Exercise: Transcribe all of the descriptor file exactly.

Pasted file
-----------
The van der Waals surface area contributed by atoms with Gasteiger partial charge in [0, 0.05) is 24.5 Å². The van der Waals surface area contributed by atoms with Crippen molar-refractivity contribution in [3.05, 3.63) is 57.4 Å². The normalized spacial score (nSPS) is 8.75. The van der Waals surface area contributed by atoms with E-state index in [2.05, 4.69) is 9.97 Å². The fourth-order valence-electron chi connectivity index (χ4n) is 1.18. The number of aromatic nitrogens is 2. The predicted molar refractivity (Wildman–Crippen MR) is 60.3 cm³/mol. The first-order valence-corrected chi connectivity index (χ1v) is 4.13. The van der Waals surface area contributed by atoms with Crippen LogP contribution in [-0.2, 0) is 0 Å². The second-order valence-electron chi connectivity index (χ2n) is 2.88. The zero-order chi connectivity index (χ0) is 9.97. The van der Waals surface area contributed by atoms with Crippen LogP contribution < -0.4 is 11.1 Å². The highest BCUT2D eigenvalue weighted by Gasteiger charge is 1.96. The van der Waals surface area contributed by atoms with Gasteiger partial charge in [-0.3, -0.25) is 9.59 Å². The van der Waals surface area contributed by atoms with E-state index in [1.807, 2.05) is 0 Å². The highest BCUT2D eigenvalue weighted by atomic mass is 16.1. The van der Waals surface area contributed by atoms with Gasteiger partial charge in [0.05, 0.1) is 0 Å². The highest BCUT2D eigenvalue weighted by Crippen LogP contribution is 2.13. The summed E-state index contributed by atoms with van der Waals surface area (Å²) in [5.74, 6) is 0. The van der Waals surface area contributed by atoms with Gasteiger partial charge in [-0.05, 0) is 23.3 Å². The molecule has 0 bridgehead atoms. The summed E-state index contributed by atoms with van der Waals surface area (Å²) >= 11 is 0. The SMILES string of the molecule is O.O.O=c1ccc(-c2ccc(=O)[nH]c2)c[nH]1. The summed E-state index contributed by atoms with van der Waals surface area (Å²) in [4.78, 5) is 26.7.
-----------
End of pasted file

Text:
The van der Waals surface area contributed by atoms with Gasteiger partial charge in [0, 0.05) is 24.5 Å². The van der Waals surface area contributed by atoms with Crippen molar-refractivity contribution in [3.05, 3.63) is 57.4 Å². The normalized spacial score (nSPS) is 8.75. The van der Waals surface area contributed by atoms with E-state index in [2.05, 4.69) is 9.97 Å². The fourth-order valence-electron chi connectivity index (χ4n) is 1.18. The number of aromatic nitrogens is 2. The predicted molar refractivity (Wildman–Crippen MR) is 60.3 cm³/mol. The first-order valence-corrected chi connectivity index (χ1v) is 4.13. The van der Waals surface area contributed by atoms with Crippen LogP contribution in [-0.2, 0) is 0 Å². The second-order valence-electron chi connectivity index (χ2n) is 2.88. The zero-order chi connectivity index (χ0) is 9.97. The van der Waals surface area contributed by atoms with Crippen LogP contribution < -0.4 is 11.1 Å². The highest BCUT2D eigenvalue weighted by Gasteiger charge is 1.96. The van der Waals surface area contributed by atoms with Gasteiger partial charge in [-0.3, -0.25) is 9.59 Å². The van der Waals surface area contributed by atoms with E-state index in [1.807, 2.05) is 0 Å². The highest BCUT2D eigenvalue weighted by atomic mass is 16.1. The van der Waals surface area contributed by atoms with Gasteiger partial charge in [0.05, 0.1) is 0 Å². The highest BCUT2D eigenvalue weighted by Crippen LogP contribution is 2.13. The summed E-state index contributed by atoms with van der Waals surface area (Å²) in [5.74, 6) is 0. The van der Waals surface area contributed by atoms with Gasteiger partial charge in [-0.05, 0) is 23.3 Å². The molecule has 0 bridgehead atoms. The summed E-state index contributed by atoms with van der Waals surface area (Å²) >= 11 is 0. The SMILES string of the molecule is O.O.O=c1ccc(-c2ccc(=O)[nH]c2)c[nH]1. The summed E-state index contributed by atoms with van der Waals surface area (Å²) in [4.78, 5) is 26.7.